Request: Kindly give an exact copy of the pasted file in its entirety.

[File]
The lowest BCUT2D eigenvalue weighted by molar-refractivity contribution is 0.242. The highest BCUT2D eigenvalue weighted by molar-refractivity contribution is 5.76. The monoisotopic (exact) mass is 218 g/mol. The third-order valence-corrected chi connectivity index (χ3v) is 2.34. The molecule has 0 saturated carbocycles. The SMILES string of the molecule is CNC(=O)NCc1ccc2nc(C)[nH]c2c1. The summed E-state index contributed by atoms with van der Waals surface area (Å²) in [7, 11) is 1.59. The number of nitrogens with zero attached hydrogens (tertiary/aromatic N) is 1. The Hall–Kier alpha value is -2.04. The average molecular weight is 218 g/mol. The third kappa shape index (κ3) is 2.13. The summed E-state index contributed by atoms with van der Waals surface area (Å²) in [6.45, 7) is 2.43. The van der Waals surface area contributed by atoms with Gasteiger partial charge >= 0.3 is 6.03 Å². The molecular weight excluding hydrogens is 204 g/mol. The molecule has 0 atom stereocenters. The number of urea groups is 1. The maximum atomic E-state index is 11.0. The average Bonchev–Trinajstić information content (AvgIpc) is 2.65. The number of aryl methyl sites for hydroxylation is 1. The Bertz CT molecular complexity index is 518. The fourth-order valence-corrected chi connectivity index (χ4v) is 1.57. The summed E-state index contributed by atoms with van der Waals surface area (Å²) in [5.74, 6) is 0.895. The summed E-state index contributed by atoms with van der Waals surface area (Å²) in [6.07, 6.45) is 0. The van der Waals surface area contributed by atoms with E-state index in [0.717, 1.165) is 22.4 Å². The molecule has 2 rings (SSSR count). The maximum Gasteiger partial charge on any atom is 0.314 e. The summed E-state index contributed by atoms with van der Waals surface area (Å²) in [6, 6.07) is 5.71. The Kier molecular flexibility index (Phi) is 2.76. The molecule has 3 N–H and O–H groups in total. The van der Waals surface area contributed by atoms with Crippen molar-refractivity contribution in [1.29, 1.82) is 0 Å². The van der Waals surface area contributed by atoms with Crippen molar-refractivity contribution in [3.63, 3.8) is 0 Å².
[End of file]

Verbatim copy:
The lowest BCUT2D eigenvalue weighted by molar-refractivity contribution is 0.242. The highest BCUT2D eigenvalue weighted by molar-refractivity contribution is 5.76. The monoisotopic (exact) mass is 218 g/mol. The third-order valence-corrected chi connectivity index (χ3v) is 2.34. The molecule has 0 saturated carbocycles. The SMILES string of the molecule is CNC(=O)NCc1ccc2nc(C)[nH]c2c1. The summed E-state index contributed by atoms with van der Waals surface area (Å²) in [7, 11) is 1.59. The number of nitrogens with zero attached hydrogens (tertiary/aromatic N) is 1. The Hall–Kier alpha value is -2.04. The average molecular weight is 218 g/mol. The third kappa shape index (κ3) is 2.13. The summed E-state index contributed by atoms with van der Waals surface area (Å²) in [6.45, 7) is 2.43. The van der Waals surface area contributed by atoms with Gasteiger partial charge >= 0.3 is 6.03 Å². The molecular weight excluding hydrogens is 204 g/mol. The molecule has 0 atom stereocenters. The number of urea groups is 1. The maximum atomic E-state index is 11.0. The average Bonchev–Trinajstić information content (AvgIpc) is 2.65. The number of aryl methyl sites for hydroxylation is 1. The Bertz CT molecular complexity index is 518. The fourth-order valence-corrected chi connectivity index (χ4v) is 1.57. The summed E-state index contributed by atoms with van der Waals surface area (Å²) in [5.74, 6) is 0.895. The summed E-state index contributed by atoms with van der Waals surface area (Å²) in [6.07, 6.45) is 0. The van der Waals surface area contributed by atoms with E-state index in [0.717, 1.165) is 22.4 Å². The molecule has 2 rings (SSSR count). The maximum Gasteiger partial charge on any atom is 0.314 e. The summed E-state index contributed by atoms with van der Waals surface area (Å²) in [6, 6.07) is 5.71. The Kier molecular flexibility index (Phi) is 2.76. The molecule has 3 N–H and O–H groups in total. The van der Waals surface area contributed by atoms with Crippen molar-refractivity contribution in [1.29, 1.82) is 0 Å². The van der Waals surface area contributed by atoms with Crippen molar-refractivity contribution in [3.63, 3.8) is 0 Å².